Protecting Your Finances in the Digital Age

Protecting Your Finances in the Digital Age


Information Age technology has revolutionized banking in ways that only a decade would have been unthinkable.

Today you can instantaneously send money virtually anywhere in the world from a mobile device that fits in the palm of your hand. Or deposit checks, access statements, and pay bills on the go. Or access a card-free ATM.

Amidst all this welcome convenience and empowerment, however, a single question continues to vex and disturb: Yes…but is it safe?

And the truth is there are vulnerabilities. The good news, however, is that despite the risks a wide array of best practices and tools—both individual and institutional—are at the disposal of consumers who strive to keep their money safe and secure in the digital arena.

Here are answers to a few of the most common online banking security questions…

I bank online at home and on-the-go with an app on my mobile device. What strategies can I use to make sure I don’t compromise my funds?

Let’s start with the basics. Your password needs to be strong. That means using a combination of characters, numbers and symbols. Add even more protection by using a passphrase or multiple words strung together to form a sentence. Be sure you’re using different passwords for each of your accounts and change it every two to three months. If you use a password manager to store your passwords, you can check out apps that can automatically change your password for you and save it to your password manager. Another option is to set up biometric protection on your device using Fingerprint and/or Face ID.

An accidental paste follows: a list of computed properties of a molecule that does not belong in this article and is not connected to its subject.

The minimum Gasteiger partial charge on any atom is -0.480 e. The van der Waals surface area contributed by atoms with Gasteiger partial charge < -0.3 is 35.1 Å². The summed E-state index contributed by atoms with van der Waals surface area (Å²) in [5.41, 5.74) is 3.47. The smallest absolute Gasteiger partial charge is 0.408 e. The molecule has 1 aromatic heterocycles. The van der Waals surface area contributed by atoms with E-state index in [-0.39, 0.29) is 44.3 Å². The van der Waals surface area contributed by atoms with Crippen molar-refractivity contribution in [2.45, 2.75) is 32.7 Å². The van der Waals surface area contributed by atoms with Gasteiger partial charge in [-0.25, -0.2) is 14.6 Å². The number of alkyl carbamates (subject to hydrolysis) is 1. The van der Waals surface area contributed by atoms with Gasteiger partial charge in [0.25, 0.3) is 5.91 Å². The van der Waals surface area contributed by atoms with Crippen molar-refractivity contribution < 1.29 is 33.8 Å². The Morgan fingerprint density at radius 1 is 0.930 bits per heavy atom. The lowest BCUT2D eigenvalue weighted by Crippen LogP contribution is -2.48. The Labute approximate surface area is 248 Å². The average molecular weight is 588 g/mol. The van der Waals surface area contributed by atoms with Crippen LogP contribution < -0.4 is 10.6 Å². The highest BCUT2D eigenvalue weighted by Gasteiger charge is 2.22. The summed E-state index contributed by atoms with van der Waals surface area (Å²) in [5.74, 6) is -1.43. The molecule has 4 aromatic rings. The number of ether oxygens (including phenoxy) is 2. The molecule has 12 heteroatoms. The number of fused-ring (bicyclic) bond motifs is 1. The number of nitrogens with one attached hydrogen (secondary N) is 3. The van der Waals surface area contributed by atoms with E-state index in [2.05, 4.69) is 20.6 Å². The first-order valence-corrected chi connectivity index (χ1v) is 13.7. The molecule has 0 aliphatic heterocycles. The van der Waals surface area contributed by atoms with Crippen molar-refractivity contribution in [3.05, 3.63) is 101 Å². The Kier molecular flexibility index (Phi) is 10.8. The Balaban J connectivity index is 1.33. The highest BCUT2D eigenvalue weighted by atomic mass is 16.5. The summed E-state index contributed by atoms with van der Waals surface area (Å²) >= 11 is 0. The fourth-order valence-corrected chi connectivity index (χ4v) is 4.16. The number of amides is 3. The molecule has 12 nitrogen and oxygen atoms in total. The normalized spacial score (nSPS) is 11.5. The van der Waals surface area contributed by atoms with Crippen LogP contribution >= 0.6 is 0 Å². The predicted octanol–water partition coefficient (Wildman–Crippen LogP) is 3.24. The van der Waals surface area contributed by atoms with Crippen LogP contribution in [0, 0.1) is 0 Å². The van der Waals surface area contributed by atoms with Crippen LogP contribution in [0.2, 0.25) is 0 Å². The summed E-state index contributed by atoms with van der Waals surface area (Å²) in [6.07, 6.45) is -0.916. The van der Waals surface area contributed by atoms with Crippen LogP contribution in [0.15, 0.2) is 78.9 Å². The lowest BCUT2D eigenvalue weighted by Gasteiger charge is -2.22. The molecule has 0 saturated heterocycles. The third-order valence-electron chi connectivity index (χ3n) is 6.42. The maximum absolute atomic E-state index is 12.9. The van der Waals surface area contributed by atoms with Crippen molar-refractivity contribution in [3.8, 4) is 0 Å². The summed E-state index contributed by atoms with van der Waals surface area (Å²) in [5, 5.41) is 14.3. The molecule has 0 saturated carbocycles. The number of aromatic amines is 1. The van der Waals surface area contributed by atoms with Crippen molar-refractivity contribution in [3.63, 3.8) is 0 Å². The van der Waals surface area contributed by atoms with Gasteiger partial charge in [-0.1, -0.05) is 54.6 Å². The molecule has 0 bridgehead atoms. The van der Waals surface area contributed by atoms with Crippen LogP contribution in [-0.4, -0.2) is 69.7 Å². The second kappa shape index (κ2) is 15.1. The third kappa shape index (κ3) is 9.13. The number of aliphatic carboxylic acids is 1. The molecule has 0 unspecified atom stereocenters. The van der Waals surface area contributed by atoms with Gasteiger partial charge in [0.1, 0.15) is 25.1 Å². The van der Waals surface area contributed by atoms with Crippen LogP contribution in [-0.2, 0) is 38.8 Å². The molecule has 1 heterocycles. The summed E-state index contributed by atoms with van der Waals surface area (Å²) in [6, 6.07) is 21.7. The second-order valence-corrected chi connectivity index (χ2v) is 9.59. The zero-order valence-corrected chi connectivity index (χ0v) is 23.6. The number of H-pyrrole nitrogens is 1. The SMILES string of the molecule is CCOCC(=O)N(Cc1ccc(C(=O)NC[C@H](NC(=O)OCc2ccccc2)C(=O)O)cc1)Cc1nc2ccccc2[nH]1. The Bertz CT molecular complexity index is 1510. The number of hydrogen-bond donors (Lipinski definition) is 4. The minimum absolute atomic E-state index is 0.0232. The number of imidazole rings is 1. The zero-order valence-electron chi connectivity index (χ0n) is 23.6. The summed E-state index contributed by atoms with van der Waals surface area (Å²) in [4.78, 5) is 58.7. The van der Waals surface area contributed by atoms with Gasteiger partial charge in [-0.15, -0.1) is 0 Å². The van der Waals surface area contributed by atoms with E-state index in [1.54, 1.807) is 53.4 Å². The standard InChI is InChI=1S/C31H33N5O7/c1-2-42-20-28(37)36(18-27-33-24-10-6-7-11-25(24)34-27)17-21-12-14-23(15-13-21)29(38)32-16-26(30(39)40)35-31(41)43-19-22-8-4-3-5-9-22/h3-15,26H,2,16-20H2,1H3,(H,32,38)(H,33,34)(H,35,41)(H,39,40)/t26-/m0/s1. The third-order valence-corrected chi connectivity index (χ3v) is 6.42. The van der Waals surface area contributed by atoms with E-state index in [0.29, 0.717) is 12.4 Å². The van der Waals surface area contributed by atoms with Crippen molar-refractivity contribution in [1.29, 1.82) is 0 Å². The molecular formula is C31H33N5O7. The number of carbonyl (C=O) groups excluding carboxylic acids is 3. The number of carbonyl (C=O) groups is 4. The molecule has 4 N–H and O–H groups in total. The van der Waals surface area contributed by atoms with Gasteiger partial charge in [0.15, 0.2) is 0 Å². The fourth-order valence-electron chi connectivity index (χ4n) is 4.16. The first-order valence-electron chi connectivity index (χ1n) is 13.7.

Also be mindful of phishing schemes that try to trick you into sharing sensitive information or disclose credentials. You can be on your own guard by never clicking on a hyperlink or opening an attachment from an unfamiliar sender or by going to Symantec’s WebPulse SiteReview Request to check the URL in the email to see if it is safe, suspicious or malicious. If you have any doubts, you can even call the person who supposedly sent the email to verify that he or she was the source and that you’re not the target of email spoofing.

You can take the automatic route, too, using anti-phishing software that helps identify phishing content in email and websites. In addition to monitoring and blocking browser traffic for phishing websites, it offers capabilities such as checking header information to ensure that the email is from a legit sender.

Last but not least, don’t ever use an unsecured wireless network for reviewing your financial information or making a transaction. Free public WifFi services that don’t include a lock icon next to their name likely don’t have the security you need. One other way to be assured that you're on a safe network is to subscribe to services that identify certified hotspots.

I’ve just signed up for a digital wallet using my bank’s debit/credit card. Do I need to take steps in addition to most of the ones above to stay safe?